FACIAL PARALYSIS AND BELL'S PALSY 1-12 by hedongchenchen


									                         Facial Paralysis and Bell’s Palsy
                  (Bell’s Palsy is a common cause of Facial Paralysis)

The following excerpt is taken from the website of the National Institutes of Health:

Bell's palsy is a form of temporary facial paralysis resulting from damage or trauma to
one of the two facial nerves. It is the most common cause of facial paralysis. Generally,
Bell's palsy affects only one of the paired facial nerves and one side of the face, however,
in rare cases, it can affect both sides. Symptoms of Bell's palsy usually begin suddenly
and reach their peak within 48 hours. Symptoms range in severity from mild weakness to
total paralysis and may include twitching, weakness, or paralysis, drooping eyelid or
corner of the mouth, drooling, dry eye or mouth, impairment of taste, and excessive
tearing in the eye. Bell’s palsy often causes significant facial distortion. Most scientists
believe that a viral infection such as viral meningitis or the common cold sore virus --
herpes simplex-- causes the disorder when the facial nerve swells and becomes inflamed
in reaction to the infection.

American Academy of Otolaryngology—Head and Neck Surgery: Bell’s Palsy?
This page discusses causes of and treatments for facial nerve disorders.

Bell’s Palsy Information Center
This page provides general information on Bell’s Palsy as well as information on
treatment, recovery and support with many links to other resources.

Bell’s Palsy Information Site
This page provides general information on Bell’s Palsy and various treatments as well as
a chant room and links to other resources.

Bell’s Palsy Network
This site has discussion forums, blogs, articles and news related to Bell’s palsy.

HealthCentral: Facial Paralysis
This page defines and describes Bell’s palsy and its common causes and treatments.

KidsHealth: Bell’s Palsy
Information on causes, symptoms, diagnosis and treatment of Bell’s palsy written for

Mayo Clinic.com: Bell’s Palsy
This page has general information on symptoms and treatment, but also has information
on when to seek medical advice, on self-care, and on possible complications.

Medline Plus: Bell’s Palsy
This page has a description of Bell’s palsy along with additional links for more

Medline Plus: Facial Paralysis
This page has information on Bell’s palsy and other causes of facial paralysis.

Medscape: Bell Palsy
This page has clinical information on Bell Palsy, including symptons, diagnosis,
treatment and prognosis.

Medscape: Congenital Facial Paralysis
This page has clinical information on facial paralysis in newborns, including symptons,
diagnosis and treatment.

Medscape: Facial Nerve Paralysis
This page has clinical information on facial nerve paralysis, including symptons,
diagnosis, treatment and prognosis.

Michigan Ear Institute: Facial Nerve Disorders
This page discusses facial nerve function and tests and treatments for facial nerve
disorders. It includes a brochure which can be downloaded.

National Institute of Neurological Disorders and Stroke: Bell’s Palsy Information
This information sheet addresses treatments, prognosis as well as links to clinical trials
and additional resources.

Open Directory: Bell’s Palsy
This page lists links to various resources related to Bell’s Palsy.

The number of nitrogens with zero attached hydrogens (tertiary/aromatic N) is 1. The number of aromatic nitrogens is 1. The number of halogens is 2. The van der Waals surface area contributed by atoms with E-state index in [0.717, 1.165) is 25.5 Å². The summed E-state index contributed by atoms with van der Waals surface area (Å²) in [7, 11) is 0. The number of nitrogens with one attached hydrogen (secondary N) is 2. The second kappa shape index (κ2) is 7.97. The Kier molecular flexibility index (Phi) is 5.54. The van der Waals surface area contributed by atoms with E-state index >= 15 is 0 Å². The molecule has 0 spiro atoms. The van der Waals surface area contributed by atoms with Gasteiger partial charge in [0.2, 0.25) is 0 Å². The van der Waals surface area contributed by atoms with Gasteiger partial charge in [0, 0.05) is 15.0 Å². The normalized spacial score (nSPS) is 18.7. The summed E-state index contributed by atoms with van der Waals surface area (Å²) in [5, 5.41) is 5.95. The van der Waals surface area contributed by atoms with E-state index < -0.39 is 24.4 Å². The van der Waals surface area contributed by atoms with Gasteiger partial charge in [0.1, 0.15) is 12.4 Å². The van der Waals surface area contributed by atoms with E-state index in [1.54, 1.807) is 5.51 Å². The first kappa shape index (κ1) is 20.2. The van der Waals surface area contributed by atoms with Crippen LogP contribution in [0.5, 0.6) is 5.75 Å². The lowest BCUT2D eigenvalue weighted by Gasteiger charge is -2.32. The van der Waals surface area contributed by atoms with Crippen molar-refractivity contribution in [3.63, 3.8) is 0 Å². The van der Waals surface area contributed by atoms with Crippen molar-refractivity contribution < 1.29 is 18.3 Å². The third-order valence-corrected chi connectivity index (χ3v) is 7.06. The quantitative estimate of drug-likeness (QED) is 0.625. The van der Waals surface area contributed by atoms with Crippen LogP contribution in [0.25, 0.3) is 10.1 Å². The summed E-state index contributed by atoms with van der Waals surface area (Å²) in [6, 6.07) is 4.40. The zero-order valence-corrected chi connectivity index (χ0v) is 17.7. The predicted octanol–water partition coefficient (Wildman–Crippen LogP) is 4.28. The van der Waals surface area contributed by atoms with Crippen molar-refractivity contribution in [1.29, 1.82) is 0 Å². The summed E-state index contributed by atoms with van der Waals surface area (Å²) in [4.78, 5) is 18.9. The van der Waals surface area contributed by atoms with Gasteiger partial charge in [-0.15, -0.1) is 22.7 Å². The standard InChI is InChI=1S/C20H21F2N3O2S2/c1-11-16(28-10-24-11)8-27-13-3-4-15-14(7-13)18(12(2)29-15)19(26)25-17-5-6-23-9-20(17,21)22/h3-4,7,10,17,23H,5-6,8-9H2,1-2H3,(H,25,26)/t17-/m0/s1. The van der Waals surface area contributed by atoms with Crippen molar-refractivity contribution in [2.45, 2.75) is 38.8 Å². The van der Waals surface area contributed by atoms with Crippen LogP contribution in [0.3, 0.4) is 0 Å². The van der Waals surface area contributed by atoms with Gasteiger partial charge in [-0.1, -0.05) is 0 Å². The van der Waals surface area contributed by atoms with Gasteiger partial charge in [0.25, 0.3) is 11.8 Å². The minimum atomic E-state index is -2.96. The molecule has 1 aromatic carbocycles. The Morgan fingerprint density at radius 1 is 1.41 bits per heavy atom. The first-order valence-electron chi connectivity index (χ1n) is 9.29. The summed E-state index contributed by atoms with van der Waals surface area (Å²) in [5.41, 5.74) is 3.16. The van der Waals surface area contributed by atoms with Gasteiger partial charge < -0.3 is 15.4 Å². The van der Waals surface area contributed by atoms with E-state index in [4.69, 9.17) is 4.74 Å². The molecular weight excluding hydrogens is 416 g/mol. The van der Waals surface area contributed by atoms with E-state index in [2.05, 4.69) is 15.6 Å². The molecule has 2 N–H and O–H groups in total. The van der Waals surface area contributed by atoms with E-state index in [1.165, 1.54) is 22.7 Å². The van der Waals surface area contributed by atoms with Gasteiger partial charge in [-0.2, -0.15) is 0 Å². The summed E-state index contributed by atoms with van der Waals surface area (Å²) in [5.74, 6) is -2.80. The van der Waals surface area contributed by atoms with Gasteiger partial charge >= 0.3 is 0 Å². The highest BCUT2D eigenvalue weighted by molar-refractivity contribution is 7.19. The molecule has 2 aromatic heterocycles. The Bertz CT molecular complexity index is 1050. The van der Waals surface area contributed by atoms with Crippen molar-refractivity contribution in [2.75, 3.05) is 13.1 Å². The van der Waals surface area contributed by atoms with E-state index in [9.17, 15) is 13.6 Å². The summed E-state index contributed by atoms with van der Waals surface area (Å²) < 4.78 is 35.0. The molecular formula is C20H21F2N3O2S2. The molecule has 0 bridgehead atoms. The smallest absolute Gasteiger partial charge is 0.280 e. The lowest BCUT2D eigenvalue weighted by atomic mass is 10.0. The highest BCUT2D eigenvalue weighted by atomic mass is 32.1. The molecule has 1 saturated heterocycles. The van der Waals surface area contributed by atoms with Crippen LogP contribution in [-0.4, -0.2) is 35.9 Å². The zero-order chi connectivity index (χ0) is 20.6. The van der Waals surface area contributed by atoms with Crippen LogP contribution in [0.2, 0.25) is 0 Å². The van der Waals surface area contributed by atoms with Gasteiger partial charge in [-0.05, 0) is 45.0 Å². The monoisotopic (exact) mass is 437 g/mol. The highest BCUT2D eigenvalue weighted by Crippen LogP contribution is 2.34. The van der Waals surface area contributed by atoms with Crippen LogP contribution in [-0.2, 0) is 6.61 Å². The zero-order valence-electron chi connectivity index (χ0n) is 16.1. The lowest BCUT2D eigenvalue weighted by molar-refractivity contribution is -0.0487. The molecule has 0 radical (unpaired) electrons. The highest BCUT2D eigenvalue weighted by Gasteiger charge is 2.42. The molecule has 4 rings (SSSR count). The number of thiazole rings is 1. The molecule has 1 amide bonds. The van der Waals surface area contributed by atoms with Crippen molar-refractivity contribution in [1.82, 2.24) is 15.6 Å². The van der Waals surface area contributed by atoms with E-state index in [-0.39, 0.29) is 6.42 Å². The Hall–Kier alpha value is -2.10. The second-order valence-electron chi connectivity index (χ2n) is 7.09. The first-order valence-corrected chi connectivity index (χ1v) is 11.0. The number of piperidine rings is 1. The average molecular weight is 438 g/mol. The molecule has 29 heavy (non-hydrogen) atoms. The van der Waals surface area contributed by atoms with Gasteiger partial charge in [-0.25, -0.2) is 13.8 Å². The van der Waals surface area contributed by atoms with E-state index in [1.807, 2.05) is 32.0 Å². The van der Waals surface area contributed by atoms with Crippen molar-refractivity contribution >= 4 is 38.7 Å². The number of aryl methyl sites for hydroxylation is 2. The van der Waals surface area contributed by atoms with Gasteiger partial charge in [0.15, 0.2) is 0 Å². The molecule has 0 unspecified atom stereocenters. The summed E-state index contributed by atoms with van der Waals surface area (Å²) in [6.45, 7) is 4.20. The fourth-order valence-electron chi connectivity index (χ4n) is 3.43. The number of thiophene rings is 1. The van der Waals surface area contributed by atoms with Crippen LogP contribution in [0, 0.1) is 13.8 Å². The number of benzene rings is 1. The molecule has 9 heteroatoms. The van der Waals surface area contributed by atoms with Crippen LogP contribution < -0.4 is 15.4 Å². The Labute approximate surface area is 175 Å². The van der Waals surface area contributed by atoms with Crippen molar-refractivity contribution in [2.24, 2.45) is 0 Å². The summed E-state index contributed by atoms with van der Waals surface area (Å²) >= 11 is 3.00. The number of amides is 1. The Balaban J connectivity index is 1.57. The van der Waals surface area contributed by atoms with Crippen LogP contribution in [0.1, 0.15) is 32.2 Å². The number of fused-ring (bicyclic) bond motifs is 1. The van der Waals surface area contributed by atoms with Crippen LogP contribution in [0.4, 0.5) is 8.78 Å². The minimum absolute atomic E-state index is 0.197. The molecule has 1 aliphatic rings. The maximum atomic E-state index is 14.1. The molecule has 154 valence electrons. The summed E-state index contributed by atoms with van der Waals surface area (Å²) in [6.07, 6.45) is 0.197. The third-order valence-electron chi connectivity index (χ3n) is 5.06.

Rochester General Health System: Bell’s Palsy
This page has information on Bell’s palsy, including symptoms, complications and

                          Internet Forums and Chat Rooms

Bell’s Palsy Information Site Chat Room
Register and have access to chat rooms and forums.

Bell’s Palsy Network Forum
Register and access forum for various topical discussions.

The following books and videos are available for free loan from the PRC
library. For more information, please see www.paralysis.org and click
Borrow from Our Lending Library under PRC Quick Links.


   •   Bell’s Palsy: A Medical Dictionary, Bibliography, and Annotated Research
       Guide to Internet References. San Diego, CA: Icon Health Publications, 2003.

   •   Facial Paralysis: Rehabilitation Techniques. New York: Thieme, 2003.

   •   Facial Paralysis: A 3 in 1 Medical Reference. San Diego, CA, Icon
       International Group, Inc., 2004.

   •   Dambach, J.P. Surviving Bell’s Palsy: A Patient’s Guide to Facial Paralysis
       Management. Homosassa, FL: J.P. Dambach, 1997.

   •   Official Patient’s Sourcebook on Bell’s Palsy. San Diego, CA: Icon Health
       Publications, 2003.


   •   Therapies and Functional Exercise for Facial Paralysis. Guangzhou Beauty
       Media. www.gzbeauty.com In Chinese with English subtitles. DVD. (61
       Emphasizes traditional Chinese medicine—please see your physician to see if this
       is appropriate for you.

The information contained in this message is presented for the purpose of educating
and informing you about paralysis and its effects. Nothing contained in this message
should be construed nor is intended to be used for medical diagnosis or treatment. It
should not be used in place of the advice of your physician or other qualified health
care provider. Should you have any health care related questions, please call or see
your physician or other qualified health care provider promptly. Always consult
with your physician or other qualified health care provider before embarking on a
new treatment, diet or fitness program. You should never disregard medical advice
or delay in seeking it because of something you have read in this message.


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